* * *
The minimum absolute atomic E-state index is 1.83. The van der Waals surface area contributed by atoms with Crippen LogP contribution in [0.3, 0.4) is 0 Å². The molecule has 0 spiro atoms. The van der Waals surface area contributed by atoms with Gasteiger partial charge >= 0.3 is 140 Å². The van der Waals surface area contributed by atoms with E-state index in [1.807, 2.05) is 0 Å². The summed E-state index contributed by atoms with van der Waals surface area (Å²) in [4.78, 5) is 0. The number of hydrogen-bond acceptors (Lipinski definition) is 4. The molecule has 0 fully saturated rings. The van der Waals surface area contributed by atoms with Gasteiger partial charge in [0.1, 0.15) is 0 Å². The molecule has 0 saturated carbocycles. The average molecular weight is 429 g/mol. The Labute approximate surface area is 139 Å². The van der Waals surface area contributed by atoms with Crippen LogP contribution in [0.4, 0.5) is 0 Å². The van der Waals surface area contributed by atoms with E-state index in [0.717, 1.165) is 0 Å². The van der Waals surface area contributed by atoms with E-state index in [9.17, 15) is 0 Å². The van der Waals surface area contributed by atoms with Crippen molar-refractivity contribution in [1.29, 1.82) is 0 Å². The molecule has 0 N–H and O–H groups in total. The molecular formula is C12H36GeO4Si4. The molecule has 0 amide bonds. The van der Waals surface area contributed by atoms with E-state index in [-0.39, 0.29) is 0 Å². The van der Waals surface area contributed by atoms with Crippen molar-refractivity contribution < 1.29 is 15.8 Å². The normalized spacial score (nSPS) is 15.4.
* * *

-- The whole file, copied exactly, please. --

The minimum absolute atomic E-state index is 1.83. The van der Waals surface area contributed by atoms with Crippen LogP contribution in [0.3, 0.4) is 0 Å². The molecule has 0 spiro atoms. The van der Waals surface area contributed by atoms with Gasteiger partial charge >= 0.3 is 140 Å². The van der Waals surface area contributed by atoms with E-state index in [1.807, 2.05) is 0 Å². The summed E-state index contributed by atoms with van der Waals surface area (Å²) in [4.78, 5) is 0. The number of hydrogen-bond acceptors (Lipinski definition) is 4. The molecule has 0 fully saturated rings. The van der Waals surface area contributed by atoms with Gasteiger partial charge in [0.1, 0.15) is 0 Å². The molecule has 0 saturated carbocycles. The average molecular weight is 429 g/mol. The Labute approximate surface area is 139 Å². The van der Waals surface area contributed by atoms with Crippen LogP contribution in [0.4, 0.5) is 0 Å². The van der Waals surface area contributed by atoms with E-state index in [0.717, 1.165) is 0 Å². The van der Waals surface area contributed by atoms with E-state index in [9.17, 15) is 0 Å². The van der Waals surface area contributed by atoms with Crippen molar-refractivity contribution in [1.29, 1.82) is 0 Å². The molecule has 0 N–H and O–H groups in total. The molecular formula is C12H36GeO4Si4. The molecule has 0 amide bonds. The van der Waals surface area contributed by atoms with E-state index in [-0.39, 0.29) is 0 Å². The van der Waals surface area contributed by atoms with Crippen molar-refractivity contribution < 1.29 is 15.8 Å². The normalized spacial score (nSPS) is 15.4.